I say no, you're not stupid. Be a homesteader! Your neighborhood is just as much what you make of it as it is what's already there. The only way I'd say you shouldn't be there is if it was so far gone as to be a free-fire zone from open drug wars.

If the properties are vacant, you might try a little volunteer amateur landscaping on them, in order to improve their "curb appeal", and maybe get some good neighbors.
posted by Citrus at 10:21 AM on July 28, 2008


Usually I'd say you're better off buying those little ghetto places and making a mint off the ensuing gentrification. It's generally better to buy the ugliest house versus the prettiest house. But now, you're in home-love, and that's hard to fight.

Are the units owned by a single owner? That might mean they get fixed up as a lot, which could be a good thing. Perhaps you could also find someone interested in flipping those little sad places....which would help you longer-term.

How long would you see yourself in the house? If it's at least four to five years, you could decide if you'd bet for the gentrification march to continue. If you're in it for the long haul, you have a lot of time to see your investment pay off.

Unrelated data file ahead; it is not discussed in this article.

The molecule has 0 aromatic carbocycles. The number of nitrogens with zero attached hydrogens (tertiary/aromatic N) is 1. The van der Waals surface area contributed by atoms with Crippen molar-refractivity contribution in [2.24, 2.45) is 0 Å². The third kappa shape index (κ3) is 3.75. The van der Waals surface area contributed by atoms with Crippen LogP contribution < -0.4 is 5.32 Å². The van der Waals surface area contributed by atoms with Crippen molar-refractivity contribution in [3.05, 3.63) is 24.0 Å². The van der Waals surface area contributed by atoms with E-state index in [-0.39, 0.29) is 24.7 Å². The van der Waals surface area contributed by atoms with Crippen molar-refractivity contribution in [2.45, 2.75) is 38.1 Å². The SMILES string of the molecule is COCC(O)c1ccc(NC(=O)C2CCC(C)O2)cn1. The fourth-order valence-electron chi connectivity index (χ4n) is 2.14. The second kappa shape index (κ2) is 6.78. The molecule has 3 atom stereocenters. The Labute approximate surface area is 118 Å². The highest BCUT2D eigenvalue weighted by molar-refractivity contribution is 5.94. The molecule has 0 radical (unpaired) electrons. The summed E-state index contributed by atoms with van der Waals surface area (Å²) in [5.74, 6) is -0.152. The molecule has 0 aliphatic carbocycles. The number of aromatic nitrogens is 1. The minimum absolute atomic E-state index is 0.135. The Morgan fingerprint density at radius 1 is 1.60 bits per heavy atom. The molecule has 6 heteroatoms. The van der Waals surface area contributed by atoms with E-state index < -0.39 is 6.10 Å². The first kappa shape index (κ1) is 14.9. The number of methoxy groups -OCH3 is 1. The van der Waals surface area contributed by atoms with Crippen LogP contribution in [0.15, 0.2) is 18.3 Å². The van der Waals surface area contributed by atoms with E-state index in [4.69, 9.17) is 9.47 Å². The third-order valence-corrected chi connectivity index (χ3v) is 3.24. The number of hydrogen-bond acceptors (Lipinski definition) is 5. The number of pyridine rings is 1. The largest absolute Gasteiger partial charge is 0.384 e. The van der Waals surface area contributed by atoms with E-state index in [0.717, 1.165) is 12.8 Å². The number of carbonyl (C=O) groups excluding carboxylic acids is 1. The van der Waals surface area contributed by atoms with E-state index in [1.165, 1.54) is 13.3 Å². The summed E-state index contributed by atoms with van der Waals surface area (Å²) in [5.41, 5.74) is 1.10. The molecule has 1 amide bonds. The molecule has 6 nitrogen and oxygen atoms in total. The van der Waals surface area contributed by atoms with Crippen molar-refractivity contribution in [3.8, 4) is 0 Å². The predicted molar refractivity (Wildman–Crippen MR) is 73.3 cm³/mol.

posted by answergrape at 10:22 AM on July 28, 2008


On home purchase threads one usually finds someone quoting the nostrum that you should opt for a low-end place in the best neighborhood you can afford. This favors answergrape's first option.
posted by Clyde Mnestra at 10:26 AM on July 28, 2008


answergrape - as you know - I'm, in theory, all about the buy low-sell high maxim, but I'm now of the "I travel too much to deal with all this crap" and am willing to pay for the fact that someone else did the heavy lifting for me.

And my hope is 3-4 years at least, but anything is possible. I love Denver and could see myself here for a long time, but I'm realistic in the fact that some things are beyond my control.